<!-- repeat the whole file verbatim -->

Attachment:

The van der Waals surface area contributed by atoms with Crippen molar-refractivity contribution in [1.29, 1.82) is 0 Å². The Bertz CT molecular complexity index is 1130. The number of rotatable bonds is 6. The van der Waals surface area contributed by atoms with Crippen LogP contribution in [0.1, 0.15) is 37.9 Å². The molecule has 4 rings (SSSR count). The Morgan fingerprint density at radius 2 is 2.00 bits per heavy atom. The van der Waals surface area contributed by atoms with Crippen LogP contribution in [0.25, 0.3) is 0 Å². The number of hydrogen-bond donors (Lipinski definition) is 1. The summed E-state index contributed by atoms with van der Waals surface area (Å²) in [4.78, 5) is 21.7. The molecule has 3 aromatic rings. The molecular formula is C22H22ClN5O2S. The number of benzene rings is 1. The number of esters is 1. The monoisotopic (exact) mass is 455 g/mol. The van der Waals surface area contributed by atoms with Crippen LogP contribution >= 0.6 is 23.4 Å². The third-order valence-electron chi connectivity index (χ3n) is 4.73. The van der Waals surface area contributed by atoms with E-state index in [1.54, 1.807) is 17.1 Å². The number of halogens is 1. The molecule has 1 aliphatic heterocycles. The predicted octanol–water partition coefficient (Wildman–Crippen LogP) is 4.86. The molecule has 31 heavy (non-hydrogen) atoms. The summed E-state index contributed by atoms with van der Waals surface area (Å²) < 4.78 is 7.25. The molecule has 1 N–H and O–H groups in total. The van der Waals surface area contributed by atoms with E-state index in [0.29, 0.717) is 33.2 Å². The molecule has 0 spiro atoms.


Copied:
The van der Waals surface area contributed by atoms with Crippen molar-refractivity contribution in [1.29, 1.82) is 0 Å². The Bertz CT molecular complexity index is 1130. The number of rotatable bonds is 6. The van der Waals surface area contributed by atoms with Crippen LogP contribution in [0.1, 0.15) is 37.9 Å². The molecule has 4 rings (SSSR count). The Morgan fingerprint density at radius 2 is 2.00 bits per heavy atom. The van der Waals surface area contributed by atoms with Crippen LogP contribution in [0.25, 0.3) is 0 Å². The number of hydrogen-bond donors (Lipinski definition) is 1. The summed E-state index contributed by atoms with van der Waals surface area (Å²) in [4.78, 5) is 21.7. The molecule has 3 aromatic rings. The molecular formula is C22H22ClN5O2S. The number of benzene rings is 1. The number of esters is 1. The monoisotopic (exact) mass is 455 g/mol. The van der Waals surface area contributed by atoms with Crippen LogP contribution >= 0.6 is 23.4 Å². The third-order valence-electron chi connectivity index (χ3n) is 4.73. The van der Waals surface area contributed by atoms with E-state index in [1.54, 1.807) is 17.1 Å². The number of halogens is 1. The molecule has 1 aliphatic heterocycles. The predicted octanol–water partition coefficient (Wildman–Crippen LogP) is 4.86. The molecule has 31 heavy (non-hydrogen) atoms. The summed E-state index contributed by atoms with van der Waals surface area (Å²) < 4.78 is 7.25. The molecule has 1 N–H and O–H groups in total. The van der Waals surface area contributed by atoms with E-state index in [0.29, 0.717) is 33.2 Å². The molecule has 0 spiro atoms.